- Travelling 6 miles (9.7 km) by motorbike (accident)
- Travelling 17 miles (27 km) by walking (accident)
- Travelling 10 miles (16 km) (or 20 miles (32 km)) by bicycle (accident)
- Travelling 230 miles (370 km) by car (accident) (or 250 miles)
- Travelling 1000 miles (1600 km) by jet (accident)
- Travelling 6000 miles (9656 km) by train (accident)
- Travelling 12,000 miles (19,000 km) by jet in the United States (terrorism)
Increase in death risk for other activities on a per event basis:
Value of a micromortEdit
Willingness to payEdit
An application of micromorts is measuring the value that humans place on risk: for example, one can consider the amount of money one would have to pay a person to get him or her to accept a one-in-a-million chance of death (or conversely the amount that someone might be willing to pay to avoid a one-in-a-million chance of death). When put thus, people claim a high number but when inferred from their day-to-day actions (e.g., how much they are willing to pay for safety features on cars) a typical value is around $50 (in 2009). However utility functions are often not linear, i.e. the more a person has already spent on their safety the less they are willing to spend to further increase their safety. Therefore, the $50 valuation should not be taken to mean that a human life (1 million micromorts) is valued at $50,000,000. Furthermore, the local linearity of any utility curve means that the micromort is useful for small incremental risks and rewards, not necessarily for large risks.
Value of a statistical lifeEdit
Government agencies use a nominal Value of a Statistical Life (VSL) – or Value for Preventing a Fatality (VPF) – to evaluate the cost-effectiveness of expenditure on safeguards. For example, in the UK the VSL stands at £1.6 million for road improvements. Since road improvements have the effect of lowering the risk of large numbers of people by a small amount, the UK Department of Transport essentially prices a reduction of 1 Micromort at £1.60 (US$2.70). The US Department of Transportation uses a VSL of US$6.2 million, pricing a Micromort at US$6.20.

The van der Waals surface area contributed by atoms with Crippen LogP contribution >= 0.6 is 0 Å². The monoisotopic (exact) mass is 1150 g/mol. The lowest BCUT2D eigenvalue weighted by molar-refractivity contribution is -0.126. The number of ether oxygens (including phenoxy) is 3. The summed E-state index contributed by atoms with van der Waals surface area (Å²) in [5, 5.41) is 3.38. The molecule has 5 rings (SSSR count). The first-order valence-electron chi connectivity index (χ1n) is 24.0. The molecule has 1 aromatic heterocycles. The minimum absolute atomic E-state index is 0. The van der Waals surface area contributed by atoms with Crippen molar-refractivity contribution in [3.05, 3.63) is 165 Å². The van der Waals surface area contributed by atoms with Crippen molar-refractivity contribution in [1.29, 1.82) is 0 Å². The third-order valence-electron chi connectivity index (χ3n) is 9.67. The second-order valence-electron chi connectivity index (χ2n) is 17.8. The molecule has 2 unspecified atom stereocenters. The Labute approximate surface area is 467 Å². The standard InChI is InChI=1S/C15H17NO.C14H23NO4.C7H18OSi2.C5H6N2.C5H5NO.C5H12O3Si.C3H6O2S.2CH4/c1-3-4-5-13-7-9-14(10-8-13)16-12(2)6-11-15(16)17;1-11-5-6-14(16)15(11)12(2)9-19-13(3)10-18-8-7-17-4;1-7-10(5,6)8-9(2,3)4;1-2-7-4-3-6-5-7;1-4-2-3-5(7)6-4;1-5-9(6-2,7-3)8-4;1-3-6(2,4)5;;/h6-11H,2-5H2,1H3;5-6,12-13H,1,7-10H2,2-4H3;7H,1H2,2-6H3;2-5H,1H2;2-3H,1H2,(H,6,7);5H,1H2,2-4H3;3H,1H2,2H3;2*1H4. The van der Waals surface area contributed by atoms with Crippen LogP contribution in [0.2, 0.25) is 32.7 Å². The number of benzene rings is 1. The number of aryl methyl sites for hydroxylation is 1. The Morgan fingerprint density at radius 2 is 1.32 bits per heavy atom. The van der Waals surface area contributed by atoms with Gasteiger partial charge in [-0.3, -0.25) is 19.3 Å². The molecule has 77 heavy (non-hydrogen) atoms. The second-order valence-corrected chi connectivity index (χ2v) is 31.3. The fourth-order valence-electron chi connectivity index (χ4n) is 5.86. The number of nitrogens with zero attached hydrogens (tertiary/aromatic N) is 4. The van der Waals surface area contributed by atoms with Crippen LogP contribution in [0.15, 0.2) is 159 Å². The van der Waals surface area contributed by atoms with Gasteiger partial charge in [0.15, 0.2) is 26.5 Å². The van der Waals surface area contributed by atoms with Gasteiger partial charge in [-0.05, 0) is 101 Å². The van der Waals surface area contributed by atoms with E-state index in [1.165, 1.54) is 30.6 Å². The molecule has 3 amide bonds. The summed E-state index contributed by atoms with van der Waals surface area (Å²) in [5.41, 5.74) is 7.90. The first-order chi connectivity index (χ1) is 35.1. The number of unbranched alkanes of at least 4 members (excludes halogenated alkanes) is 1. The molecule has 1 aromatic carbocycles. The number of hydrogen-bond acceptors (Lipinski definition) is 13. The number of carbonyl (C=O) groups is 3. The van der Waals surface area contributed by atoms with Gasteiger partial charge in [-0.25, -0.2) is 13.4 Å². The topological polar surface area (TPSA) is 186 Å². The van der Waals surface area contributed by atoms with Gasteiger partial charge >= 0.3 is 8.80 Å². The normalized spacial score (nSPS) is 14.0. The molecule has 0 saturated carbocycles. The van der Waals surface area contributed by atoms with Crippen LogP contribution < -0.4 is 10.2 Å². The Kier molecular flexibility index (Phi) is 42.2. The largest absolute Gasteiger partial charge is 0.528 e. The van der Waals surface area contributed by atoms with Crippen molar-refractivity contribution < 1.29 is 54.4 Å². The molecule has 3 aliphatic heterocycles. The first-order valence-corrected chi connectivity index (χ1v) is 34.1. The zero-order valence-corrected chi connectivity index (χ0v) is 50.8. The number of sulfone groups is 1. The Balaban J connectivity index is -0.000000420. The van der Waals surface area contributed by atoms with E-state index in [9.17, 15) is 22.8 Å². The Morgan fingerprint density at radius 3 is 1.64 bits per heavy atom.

Micromorts are best used to measure the size of acute risks, i.e. immediate deaths. Risks from lifestyle, exposure to air pollution and so on are chronic risks, in that they do not kill straight away, but reduce life expectancy. Ron Howard included such risks in his original 1979 work, for example an additional one micromort from …
- Drinking 0.5 liter of wine (cirrhosis of the liver)
- Smoking 1.4 cigarettes (cancer, heart disease)
- Spending 1 hour in a coal mine (black lung disease)
- Spending 3 hours in a coal mine (accident)
- Living 2 days in New York or Boston in 1979 (air pollution)
- Living 2 months with a smoker (cancer, heart disease)
- Drinking Miami water for 1 year (cancer from chloroform)
- Eating 100 charcoal-broiled steaks (cancer from benzopyrene)
- Travelling 6000 miles (10,000 km) by jet (cancer due to increased background radiation)
Such risks are better expressed using the related concept of a microlife.